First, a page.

RISUG is in advanced clinical trials in India; some of the men have been using it for more than 15 years. Right now, only local men near the study sites in India are eligible for the trials, though there could be a limited market release in 2012/2013 for Indian men. But there’s good news for men outside India: RISUG may be on its way to the rest of the world! In early 2010, a small foundation that grew out of the Male Contraception Information Project purchased rights to begin studying RISUG in the U.S. and developing it for the rest of the world. The goal is to have it on the market as an alternative to vasectomy as early as 2015, with clinical trials beginning in 2012. Its new name is Vasalgel™. The foundation is moving fast on getting the first steps done, but won’t have enough money to finish the project; if you want to show larger funders that there’s demand and that they should partner on finishing the job, add your voice to MCIP’s short, no-spam petition to funders.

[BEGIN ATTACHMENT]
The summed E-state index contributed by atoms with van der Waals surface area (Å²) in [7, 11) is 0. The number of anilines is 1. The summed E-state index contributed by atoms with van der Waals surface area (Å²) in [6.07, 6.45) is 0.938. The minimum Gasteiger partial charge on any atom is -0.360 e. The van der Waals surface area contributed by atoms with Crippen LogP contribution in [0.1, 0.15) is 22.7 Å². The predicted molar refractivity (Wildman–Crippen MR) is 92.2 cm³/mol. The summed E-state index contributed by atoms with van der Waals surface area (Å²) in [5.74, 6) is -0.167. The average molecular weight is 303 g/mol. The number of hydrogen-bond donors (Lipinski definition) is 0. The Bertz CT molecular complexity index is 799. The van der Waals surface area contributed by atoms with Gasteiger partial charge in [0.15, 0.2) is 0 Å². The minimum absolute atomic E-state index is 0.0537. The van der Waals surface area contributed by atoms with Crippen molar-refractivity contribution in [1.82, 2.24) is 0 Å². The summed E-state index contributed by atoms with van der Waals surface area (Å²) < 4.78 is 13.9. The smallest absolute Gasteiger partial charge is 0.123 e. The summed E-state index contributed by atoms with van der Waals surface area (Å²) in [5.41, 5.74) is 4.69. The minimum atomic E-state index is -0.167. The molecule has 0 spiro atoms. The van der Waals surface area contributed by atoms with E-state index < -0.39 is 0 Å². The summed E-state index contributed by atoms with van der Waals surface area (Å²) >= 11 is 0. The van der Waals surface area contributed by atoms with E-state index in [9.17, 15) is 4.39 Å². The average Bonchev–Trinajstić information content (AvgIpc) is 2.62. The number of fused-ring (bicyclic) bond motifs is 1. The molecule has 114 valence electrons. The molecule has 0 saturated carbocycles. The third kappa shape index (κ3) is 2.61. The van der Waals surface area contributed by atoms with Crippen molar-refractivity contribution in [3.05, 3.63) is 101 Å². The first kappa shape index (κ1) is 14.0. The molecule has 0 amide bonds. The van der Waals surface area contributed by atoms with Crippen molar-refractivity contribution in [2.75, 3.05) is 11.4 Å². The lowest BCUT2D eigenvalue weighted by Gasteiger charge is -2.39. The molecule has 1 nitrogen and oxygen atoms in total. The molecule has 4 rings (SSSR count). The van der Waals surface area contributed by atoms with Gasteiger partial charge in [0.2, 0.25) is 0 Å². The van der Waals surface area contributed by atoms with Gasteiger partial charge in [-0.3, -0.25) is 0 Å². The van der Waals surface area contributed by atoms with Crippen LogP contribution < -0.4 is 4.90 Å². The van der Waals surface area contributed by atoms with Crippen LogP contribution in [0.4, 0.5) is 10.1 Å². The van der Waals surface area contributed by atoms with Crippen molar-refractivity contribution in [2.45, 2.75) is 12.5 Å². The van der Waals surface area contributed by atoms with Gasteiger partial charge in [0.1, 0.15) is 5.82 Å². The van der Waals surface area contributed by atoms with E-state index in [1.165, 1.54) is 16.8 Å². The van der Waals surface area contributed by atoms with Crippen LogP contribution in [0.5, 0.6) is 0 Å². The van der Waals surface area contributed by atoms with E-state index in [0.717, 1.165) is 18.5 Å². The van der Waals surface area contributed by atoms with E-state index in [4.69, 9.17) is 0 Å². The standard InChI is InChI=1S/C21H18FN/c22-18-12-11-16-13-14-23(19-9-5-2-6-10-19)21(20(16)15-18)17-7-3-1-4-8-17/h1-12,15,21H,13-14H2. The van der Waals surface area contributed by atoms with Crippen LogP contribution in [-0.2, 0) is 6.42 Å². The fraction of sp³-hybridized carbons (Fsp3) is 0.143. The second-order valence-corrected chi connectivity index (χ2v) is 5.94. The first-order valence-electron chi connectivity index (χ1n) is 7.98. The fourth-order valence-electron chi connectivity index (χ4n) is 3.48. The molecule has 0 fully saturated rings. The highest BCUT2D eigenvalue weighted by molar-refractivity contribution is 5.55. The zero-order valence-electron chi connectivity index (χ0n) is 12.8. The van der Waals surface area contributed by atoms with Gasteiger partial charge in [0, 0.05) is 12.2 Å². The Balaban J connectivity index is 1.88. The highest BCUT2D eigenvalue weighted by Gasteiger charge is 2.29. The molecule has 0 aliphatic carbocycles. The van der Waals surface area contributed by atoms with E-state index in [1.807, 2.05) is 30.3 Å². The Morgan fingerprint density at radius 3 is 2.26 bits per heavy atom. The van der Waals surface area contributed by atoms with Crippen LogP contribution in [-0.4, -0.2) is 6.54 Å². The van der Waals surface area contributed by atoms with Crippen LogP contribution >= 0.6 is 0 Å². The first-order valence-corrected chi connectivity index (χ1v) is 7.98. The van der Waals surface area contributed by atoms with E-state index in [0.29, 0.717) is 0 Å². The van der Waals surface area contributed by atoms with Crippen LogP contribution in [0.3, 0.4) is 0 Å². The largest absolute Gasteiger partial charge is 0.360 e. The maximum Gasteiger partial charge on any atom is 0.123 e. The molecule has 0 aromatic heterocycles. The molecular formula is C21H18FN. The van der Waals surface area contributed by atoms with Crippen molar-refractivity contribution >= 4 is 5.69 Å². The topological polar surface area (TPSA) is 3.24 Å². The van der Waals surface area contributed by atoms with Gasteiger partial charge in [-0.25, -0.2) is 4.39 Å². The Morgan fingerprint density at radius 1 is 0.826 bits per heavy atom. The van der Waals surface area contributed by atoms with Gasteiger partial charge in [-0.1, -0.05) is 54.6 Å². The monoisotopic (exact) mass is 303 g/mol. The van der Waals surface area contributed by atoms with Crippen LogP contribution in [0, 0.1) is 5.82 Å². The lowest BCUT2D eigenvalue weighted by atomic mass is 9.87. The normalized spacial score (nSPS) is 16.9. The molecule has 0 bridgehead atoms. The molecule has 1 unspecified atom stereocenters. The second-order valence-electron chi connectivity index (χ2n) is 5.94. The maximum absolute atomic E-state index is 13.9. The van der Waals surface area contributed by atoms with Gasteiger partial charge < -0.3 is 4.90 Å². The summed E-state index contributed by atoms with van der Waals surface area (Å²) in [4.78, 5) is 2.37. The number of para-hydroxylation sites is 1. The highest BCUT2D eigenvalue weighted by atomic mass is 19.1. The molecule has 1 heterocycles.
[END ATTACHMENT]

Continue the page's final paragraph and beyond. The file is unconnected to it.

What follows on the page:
Background & history

After being produced in the testes and stored in the epididymis, sperm pass through a tube called the vas deferens on their way to the penis. The vas deferens is the same tube that is cut in a vasectomy. Many men throughout the world — more than half of the men in their forties in New Zealand, for example — get a vasectomy when they are finished having children (Sneyd 2001). However, vasectomy is generally permanent. Therefore, researchers have long sought a reversible alternative to vasectomy….

http://www.newmalecontraception.org/risug.htm

Posted in: contraception, male, RISUG